Hunger Not

“Hunger Not” 
Luke 15: 11-32
Rev. Mark M. Vickers
April 24, 2016

Luke 15:11-32: 11 Jesus continued: “There was a man who had two sons. 12 The younger one said to his father, ‘Father, give me my share of the estate.’ So he divided his property between them. 13 “Not long after that, the younger son got together all he had, set off for a distant country and there squandered his wealth in wild living. 14 After he had spent everything, there was a severe famine in that whole country, and he began to be in need. 15 So he went and hired himself out to a citizen of that country, who sent him to his fields to feed pigs. 16 He longed to fill his stomach with the pods that the pigs were eating, but no one gave him anything. 17 “When he came to his senses, he said, ‘How many of my father’s hired servants have food to spare, and here I am starving to death! 18 I will set out and go back to my father and say to him: Father, I have sinned against heaven and against you. 19 I am no longer worthy to be called your son; make me like one of your hired servants.’ 20 So he got up and went to his father.

“But while he was still a long way off, his father saw him and was filled with compassion for him; he ran to his son, threw his arms around him and kissed him. 21 “The son said to him, ‘Father, I have sinned against heaven and against you. I am no longer worthy to be called your son.’ 22 “But the father said to his servants, ‘Quick! Bring the best robe and put it on him. Put a ring on his finger and sandals on his feet. 23 Bring the fattened calf and kill it. Let’s have a feast and celebrate. 24 For this son of mine was dead and is alive again; he was lost and is found.’ So they began to celebrate. 25 “Meanwhile, the older son was in the field. When he came near the house, he heard music and dancing. 26 So he called one of the servants and asked him what was going on. 27 ‘Your brother has come,’ he replied, ‘and your father has killed the fattened calf because he has him back safe and sound.’ 28 “The older brother became angry and refused to go in. So his father went out and pleaded with him. 29 But he answered his father, ‘Look! All these years I’ve been slaving for you and never disobeyed your orders. Yet you never gave me even a young goat so I could celebrate with my friends. 30 But when this son of yours who has squandered your property with prostitutes comes home, you kill the fattened calf for him!’ 31 “‘My son,’ the father said, ‘you are always with me, and everything I have is yours. 32 But we had to celebrate and be glad, because this brother of yours was dead and is alive again; he was lost and is found.’”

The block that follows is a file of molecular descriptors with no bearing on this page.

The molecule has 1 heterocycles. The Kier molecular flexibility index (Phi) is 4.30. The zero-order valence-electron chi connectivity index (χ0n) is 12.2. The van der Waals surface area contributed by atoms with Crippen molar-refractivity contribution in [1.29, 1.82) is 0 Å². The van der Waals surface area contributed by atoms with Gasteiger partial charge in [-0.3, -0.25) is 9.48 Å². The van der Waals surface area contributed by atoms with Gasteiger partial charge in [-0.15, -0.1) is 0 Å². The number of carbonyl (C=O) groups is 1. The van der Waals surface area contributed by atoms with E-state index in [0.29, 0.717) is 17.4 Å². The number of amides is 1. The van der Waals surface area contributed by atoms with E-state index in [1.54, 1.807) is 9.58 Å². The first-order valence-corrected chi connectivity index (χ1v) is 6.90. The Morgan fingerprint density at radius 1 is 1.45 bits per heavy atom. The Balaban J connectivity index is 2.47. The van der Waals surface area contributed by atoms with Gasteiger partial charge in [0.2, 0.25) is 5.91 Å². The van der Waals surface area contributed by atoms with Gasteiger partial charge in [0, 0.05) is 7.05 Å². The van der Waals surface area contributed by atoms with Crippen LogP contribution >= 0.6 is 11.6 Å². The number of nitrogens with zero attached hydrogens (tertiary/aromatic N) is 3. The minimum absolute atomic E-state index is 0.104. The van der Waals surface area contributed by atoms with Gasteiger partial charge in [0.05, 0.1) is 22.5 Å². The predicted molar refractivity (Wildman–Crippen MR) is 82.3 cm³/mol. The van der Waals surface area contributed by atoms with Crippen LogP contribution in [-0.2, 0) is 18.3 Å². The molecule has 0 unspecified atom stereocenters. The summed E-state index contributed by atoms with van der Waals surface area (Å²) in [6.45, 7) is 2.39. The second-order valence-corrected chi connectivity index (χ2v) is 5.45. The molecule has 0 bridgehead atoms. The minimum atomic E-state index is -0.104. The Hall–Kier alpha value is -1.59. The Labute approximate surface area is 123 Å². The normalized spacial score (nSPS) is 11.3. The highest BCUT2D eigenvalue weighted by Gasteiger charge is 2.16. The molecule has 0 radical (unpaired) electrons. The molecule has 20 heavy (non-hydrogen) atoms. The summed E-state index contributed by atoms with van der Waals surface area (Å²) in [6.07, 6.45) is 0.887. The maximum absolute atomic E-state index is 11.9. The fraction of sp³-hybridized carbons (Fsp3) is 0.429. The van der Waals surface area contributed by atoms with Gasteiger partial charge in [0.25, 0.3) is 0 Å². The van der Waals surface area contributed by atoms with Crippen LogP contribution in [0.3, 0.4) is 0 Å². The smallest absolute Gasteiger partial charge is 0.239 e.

One of the most powerful and moving stories of the Gospel! Most of us in this room have heard this story at least several dozen times, if not several hundred, yet every time I hear it or read it, I notice something different in the make up and the message of the story. Without a doubt, it is the dominant story of God’s grace! It is the compelling story of the father who welcomes his son, who he has said has “died,” back into the fold of the family. Even though he left on his own accord, refuting what his father had told him from the beginning. Then we have the part where, upon the wayward son’s return, it sends his brother “over the edge” that his father welcomed him with such open arms and celebration. Even though he was reminded that all that the father had was his and he never had to ask for anything.